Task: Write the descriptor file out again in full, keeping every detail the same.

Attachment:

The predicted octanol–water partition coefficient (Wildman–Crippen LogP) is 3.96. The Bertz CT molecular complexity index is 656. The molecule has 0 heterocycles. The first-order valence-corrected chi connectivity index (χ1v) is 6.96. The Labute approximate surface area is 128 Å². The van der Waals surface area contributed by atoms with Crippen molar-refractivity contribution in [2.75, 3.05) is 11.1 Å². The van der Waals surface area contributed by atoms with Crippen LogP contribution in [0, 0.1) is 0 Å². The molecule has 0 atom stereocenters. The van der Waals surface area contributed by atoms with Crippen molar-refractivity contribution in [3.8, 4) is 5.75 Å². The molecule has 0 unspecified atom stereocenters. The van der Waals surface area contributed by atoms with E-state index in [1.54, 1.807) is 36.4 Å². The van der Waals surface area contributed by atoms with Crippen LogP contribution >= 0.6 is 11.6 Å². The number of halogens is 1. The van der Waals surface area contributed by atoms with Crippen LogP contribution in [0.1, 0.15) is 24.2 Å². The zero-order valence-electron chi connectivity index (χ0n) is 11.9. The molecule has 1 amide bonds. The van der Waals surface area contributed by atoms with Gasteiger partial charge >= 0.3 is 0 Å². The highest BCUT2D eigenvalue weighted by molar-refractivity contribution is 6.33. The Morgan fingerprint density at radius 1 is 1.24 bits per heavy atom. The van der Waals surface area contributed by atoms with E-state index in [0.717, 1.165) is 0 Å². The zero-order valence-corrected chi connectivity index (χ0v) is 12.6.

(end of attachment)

The predicted octanol–water partition coefficient (Wildman–Crippen LogP) is 3.96. The Bertz CT molecular complexity index is 656. The molecule has 0 heterocycles. The first-order valence-corrected chi connectivity index (χ1v) is 6.96. The Labute approximate surface area is 128 Å². The van der Waals surface area contributed by atoms with Crippen molar-refractivity contribution in [2.75, 3.05) is 11.1 Å². The van der Waals surface area contributed by atoms with Crippen LogP contribution in [0, 0.1) is 0 Å². The molecule has 0 atom stereocenters. The van der Waals surface area contributed by atoms with Crippen molar-refractivity contribution in [3.8, 4) is 5.75 Å². The molecule has 0 unspecified atom stereocenters. The van der Waals surface area contributed by atoms with E-state index in [1.54, 1.807) is 36.4 Å². The van der Waals surface area contributed by atoms with Crippen LogP contribution >= 0.6 is 11.6 Å². The number of halogens is 1. The van der Waals surface area contributed by atoms with Crippen LogP contribution in [0.1, 0.15) is 24.2 Å². The zero-order valence-electron chi connectivity index (χ0n) is 11.9. The molecule has 1 amide bonds. The van der Waals surface area contributed by atoms with Gasteiger partial charge >= 0.3 is 0 Å². The highest BCUT2D eigenvalue weighted by molar-refractivity contribution is 6.33. The Morgan fingerprint density at radius 1 is 1.24 bits per heavy atom. The van der Waals surface area contributed by atoms with E-state index in [0.717, 1.165) is 0 Å². The zero-order valence-corrected chi connectivity index (χ0v) is 12.6.